Optimized Blockbuilding LBL
also known as: OBLBL
There are a bunch of layer-by-layer (LBL) methods for big cubes out there, and the big problem is that they're all slow and commutator-heavy. In general, you quickly end up with very little freedom, and then waste a lot of moves making sure you don't break the solved parts. There are also a bunch of blockbuilding methods that people have tried, where you build a large block of solved pieces (often building up to a 4x4x5 block), and those have a big problem too: it's too hard to find the pieces, and keep track of what moves are available and how to move them around. I'd tried both types of method a long time ago, and although I sometimes used them for fun I never really thought either style had the potential to be fast.
But recently I started playing around with the idea of building a LBL method and leaving the front face free - still building up from bottom to top, but using the front face's freedom to insert pieces efficiently. It was pretty fast, and after playing around with it I realized that making the layers in a blockbuilding style would save a lot of time and moves over inserting pieces haphazardly. A few modifications later, this method was born. Like many other fast bigcube methods, this method tries to cut down on slice moves.
The first step is pretty basic - just build two centers, on opposite sides of the cube. I think it's best to do one full center and then the other, but you can try something else if you want. This is similar to the first part of Reduction, so if you need help look up a tutorial for that.
Choose one center, hold it on the left, and add on a block made of three paired edges and two corners. To pair edges, you can do any outer-layer moves to set things up, and then r and l moves to pair up the individual pieces. There are two basic ways to build the block; you can place one edge, and then place the corners while placing the next edges, or you can place all three edges first and insert the two corners later. Keep in mind that you can use any 3 of the 4 possible edges for this, but you'll want to keep track of which one you didn't use, so you can do the next steps without wasting time pairing the wrong pieces.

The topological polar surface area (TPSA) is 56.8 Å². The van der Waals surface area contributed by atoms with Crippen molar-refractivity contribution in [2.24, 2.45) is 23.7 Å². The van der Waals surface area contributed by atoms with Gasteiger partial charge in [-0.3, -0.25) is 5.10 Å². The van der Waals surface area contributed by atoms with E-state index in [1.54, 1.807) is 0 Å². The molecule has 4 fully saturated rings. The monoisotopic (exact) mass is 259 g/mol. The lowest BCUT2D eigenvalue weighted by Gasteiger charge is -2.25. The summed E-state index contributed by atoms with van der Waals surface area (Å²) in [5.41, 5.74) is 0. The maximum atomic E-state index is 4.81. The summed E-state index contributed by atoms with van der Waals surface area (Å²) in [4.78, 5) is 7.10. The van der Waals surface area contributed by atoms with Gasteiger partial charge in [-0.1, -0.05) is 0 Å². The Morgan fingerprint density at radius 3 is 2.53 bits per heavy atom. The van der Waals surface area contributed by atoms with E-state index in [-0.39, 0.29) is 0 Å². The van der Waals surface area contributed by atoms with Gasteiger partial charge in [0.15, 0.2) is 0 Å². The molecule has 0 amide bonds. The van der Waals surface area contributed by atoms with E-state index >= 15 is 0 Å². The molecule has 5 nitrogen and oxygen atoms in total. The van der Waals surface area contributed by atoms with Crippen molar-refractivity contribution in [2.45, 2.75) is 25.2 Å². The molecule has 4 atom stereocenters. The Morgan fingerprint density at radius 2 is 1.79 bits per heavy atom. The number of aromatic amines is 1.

At this point, you're ready to start adding layers to the block. Hold the block on the left, so that the top layer is free to move. Because you can now freely turn all layers on the R-L axis (except the leftmost one) and the top layer, this whole section will use almost exclusively M-layer moves (such as M, l, r) and U turns. This part of the block goes through three centers and two edges; what this means for you is that each layer of the block will contain three rows of centers, and two individual edge pieces between them. For this layer, nothing else is built, so you have the greatest freedom. Remember that you have to make three rows of centers (each with two pieces on 4x4x4 and three pieces on 5x5x5) and then insert the correct two edge pieces (there will be two with each pair of colors, so be careful).
Here's how I personally do this step, looking at the colors on the left block. First, I'll use the top face to make a row of centers with the front color, and then do a 2L' to place it on the back. From now on, I try to avoid turning the second-to-left layer when I'm building pieces. Then, I use the top face again to make a row of centers with the bottom color, and find the front-bottom edge and insert it using outer-layer moves. Finally, I do another 2L' to place the bottom color on back, and build a row of centers with the back color on top, and insert the last edge using outer-layer moves. A final 2L' solves this layer.